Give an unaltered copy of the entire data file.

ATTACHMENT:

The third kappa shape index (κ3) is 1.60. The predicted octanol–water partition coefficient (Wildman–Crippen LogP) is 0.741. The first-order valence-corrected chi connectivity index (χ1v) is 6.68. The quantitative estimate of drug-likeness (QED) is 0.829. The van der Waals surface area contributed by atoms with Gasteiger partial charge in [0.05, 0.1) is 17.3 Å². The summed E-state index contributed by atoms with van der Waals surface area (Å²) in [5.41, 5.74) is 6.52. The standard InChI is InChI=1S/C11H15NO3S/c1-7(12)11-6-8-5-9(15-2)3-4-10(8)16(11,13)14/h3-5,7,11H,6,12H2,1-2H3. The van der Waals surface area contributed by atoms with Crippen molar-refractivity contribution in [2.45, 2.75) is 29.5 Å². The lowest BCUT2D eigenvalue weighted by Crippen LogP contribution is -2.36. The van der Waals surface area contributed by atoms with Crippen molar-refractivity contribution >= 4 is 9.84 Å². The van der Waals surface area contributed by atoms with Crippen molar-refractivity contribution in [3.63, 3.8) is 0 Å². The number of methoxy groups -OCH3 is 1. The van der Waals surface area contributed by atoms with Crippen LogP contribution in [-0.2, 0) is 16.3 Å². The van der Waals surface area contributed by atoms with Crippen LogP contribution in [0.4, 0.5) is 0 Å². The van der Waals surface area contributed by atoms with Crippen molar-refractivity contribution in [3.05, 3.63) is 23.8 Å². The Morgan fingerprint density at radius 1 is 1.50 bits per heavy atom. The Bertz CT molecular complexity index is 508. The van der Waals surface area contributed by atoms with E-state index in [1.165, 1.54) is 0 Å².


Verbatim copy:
The third kappa shape index (κ3) is 1.60. The predicted octanol–water partition coefficient (Wildman–Crippen LogP) is 0.741. The first-order valence-corrected chi connectivity index (χ1v) is 6.68. The quantitative estimate of drug-likeness (QED) is 0.829. The van der Waals surface area contributed by atoms with Gasteiger partial charge in [0.05, 0.1) is 17.3 Å². The summed E-state index contributed by atoms with van der Waals surface area (Å²) in [5.41, 5.74) is 6.52. The standard InChI is InChI=1S/C11H15NO3S/c1-7(12)11-6-8-5-9(15-2)3-4-10(8)16(11,13)14/h3-5,7,11H,6,12H2,1-2H3. The van der Waals surface area contributed by atoms with Crippen molar-refractivity contribution in [2.45, 2.75) is 29.5 Å². The lowest BCUT2D eigenvalue weighted by Crippen LogP contribution is -2.36. The van der Waals surface area contributed by atoms with Crippen molar-refractivity contribution >= 4 is 9.84 Å². The van der Waals surface area contributed by atoms with Crippen molar-refractivity contribution in [3.63, 3.8) is 0 Å². The number of methoxy groups -OCH3 is 1. The van der Waals surface area contributed by atoms with Crippen LogP contribution in [-0.2, 0) is 16.3 Å². The van der Waals surface area contributed by atoms with Crippen LogP contribution in [0.4, 0.5) is 0 Å². The van der Waals surface area contributed by atoms with Crippen molar-refractivity contribution in [3.05, 3.63) is 23.8 Å². The Morgan fingerprint density at radius 1 is 1.50 bits per heavy atom. The Bertz CT molecular complexity index is 508. The van der Waals surface area contributed by atoms with E-state index in [1.165, 1.54) is 0 Å².